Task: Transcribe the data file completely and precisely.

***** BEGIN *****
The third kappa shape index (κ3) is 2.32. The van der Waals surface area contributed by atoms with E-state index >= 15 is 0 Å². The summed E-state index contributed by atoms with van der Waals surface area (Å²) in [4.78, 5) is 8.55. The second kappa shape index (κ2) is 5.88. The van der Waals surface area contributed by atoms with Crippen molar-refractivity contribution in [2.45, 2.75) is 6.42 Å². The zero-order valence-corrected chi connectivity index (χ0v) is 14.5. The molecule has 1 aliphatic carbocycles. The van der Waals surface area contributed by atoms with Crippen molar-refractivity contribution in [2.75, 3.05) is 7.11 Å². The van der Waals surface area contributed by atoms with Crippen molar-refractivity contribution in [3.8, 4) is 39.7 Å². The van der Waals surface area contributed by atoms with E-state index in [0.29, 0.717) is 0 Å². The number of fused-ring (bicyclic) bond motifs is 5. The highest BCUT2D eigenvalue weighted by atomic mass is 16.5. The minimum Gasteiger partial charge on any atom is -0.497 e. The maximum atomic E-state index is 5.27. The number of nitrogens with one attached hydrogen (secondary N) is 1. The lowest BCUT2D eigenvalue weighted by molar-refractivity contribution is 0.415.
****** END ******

The third kappa shape index (κ3) is 2.32. The van der Waals surface area contributed by atoms with E-state index >= 15 is 0 Å². The summed E-state index contributed by atoms with van der Waals surface area (Å²) in [4.78, 5) is 8.55. The second kappa shape index (κ2) is 5.88. The van der Waals surface area contributed by atoms with Crippen molar-refractivity contribution in [2.45, 2.75) is 6.42 Å². The zero-order valence-corrected chi connectivity index (χ0v) is 14.5. The molecule has 1 aliphatic carbocycles. The van der Waals surface area contributed by atoms with Crippen molar-refractivity contribution in [2.75, 3.05) is 7.11 Å². The van der Waals surface area contributed by atoms with Crippen molar-refractivity contribution in [3.8, 4) is 39.7 Å². The van der Waals surface area contributed by atoms with E-state index in [0.29, 0.717) is 0 Å². The number of fused-ring (bicyclic) bond motifs is 5. The highest BCUT2D eigenvalue weighted by atomic mass is 16.5. The minimum Gasteiger partial charge on any atom is -0.497 e. The maximum atomic E-state index is 5.27. The number of nitrogens with one attached hydrogen (secondary N) is 1. The lowest BCUT2D eigenvalue weighted by molar-refractivity contribution is 0.415.